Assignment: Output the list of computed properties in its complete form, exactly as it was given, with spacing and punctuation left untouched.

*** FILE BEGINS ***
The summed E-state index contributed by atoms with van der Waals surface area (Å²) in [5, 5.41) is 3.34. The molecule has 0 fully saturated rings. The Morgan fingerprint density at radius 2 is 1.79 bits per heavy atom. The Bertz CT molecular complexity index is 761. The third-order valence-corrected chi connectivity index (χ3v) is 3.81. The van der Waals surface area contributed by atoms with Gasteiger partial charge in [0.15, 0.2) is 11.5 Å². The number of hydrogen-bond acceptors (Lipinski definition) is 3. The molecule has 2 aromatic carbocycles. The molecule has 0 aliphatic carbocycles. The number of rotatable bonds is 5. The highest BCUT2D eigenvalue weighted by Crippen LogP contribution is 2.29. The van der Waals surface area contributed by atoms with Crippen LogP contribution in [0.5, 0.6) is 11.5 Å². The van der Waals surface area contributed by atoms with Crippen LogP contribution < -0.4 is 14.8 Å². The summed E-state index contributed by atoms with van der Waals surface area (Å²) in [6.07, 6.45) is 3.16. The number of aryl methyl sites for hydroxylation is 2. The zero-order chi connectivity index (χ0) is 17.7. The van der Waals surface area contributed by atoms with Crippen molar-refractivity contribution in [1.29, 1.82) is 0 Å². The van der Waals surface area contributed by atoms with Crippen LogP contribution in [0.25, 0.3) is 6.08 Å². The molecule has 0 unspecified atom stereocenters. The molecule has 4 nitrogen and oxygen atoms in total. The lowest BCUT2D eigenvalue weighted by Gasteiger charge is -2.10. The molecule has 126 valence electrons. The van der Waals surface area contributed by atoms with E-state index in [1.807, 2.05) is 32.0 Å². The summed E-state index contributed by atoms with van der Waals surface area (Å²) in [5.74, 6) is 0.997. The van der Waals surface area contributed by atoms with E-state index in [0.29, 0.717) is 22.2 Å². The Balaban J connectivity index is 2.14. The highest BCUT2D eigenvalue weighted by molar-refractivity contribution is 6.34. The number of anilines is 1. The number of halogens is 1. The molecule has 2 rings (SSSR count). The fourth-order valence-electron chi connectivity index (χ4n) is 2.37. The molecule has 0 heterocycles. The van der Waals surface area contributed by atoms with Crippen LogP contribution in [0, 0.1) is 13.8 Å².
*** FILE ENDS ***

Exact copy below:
The summed E-state index contributed by atoms with van der Waals surface area (Å²) in [5, 5.41) is 3.34. The molecule has 0 fully saturated rings. The Morgan fingerprint density at radius 2 is 1.79 bits per heavy atom. The Bertz CT molecular complexity index is 761. The third-order valence-corrected chi connectivity index (χ3v) is 3.81. The van der Waals surface area contributed by atoms with Gasteiger partial charge in [0.15, 0.2) is 11.5 Å². The number of hydrogen-bond acceptors (Lipinski definition) is 3. The molecule has 2 aromatic carbocycles. The molecule has 0 aliphatic carbocycles. The number of rotatable bonds is 5. The highest BCUT2D eigenvalue weighted by Crippen LogP contribution is 2.29. The van der Waals surface area contributed by atoms with Crippen LogP contribution in [0.5, 0.6) is 11.5 Å². The van der Waals surface area contributed by atoms with Crippen LogP contribution < -0.4 is 14.8 Å². The summed E-state index contributed by atoms with van der Waals surface area (Å²) in [6.07, 6.45) is 3.16. The number of aryl methyl sites for hydroxylation is 2. The zero-order chi connectivity index (χ0) is 17.7. The van der Waals surface area contributed by atoms with Crippen molar-refractivity contribution in [1.29, 1.82) is 0 Å². The van der Waals surface area contributed by atoms with Crippen LogP contribution in [0.25, 0.3) is 6.08 Å². The molecule has 0 unspecified atom stereocenters. The molecule has 4 nitrogen and oxygen atoms in total. The lowest BCUT2D eigenvalue weighted by Gasteiger charge is -2.10. The molecule has 126 valence electrons. The van der Waals surface area contributed by atoms with E-state index in [1.807, 2.05) is 32.0 Å². The summed E-state index contributed by atoms with van der Waals surface area (Å²) in [5.74, 6) is 0.997. The van der Waals surface area contributed by atoms with E-state index in [0.29, 0.717) is 22.2 Å². The Balaban J connectivity index is 2.14. The highest BCUT2D eigenvalue weighted by molar-refractivity contribution is 6.34. The number of anilines is 1. The number of halogens is 1. The molecule has 2 rings (SSSR count). The fourth-order valence-electron chi connectivity index (χ4n) is 2.37. The molecule has 0 heterocycles. The van der Waals surface area contributed by atoms with Crippen LogP contribution in [0, 0.1) is 13.8 Å².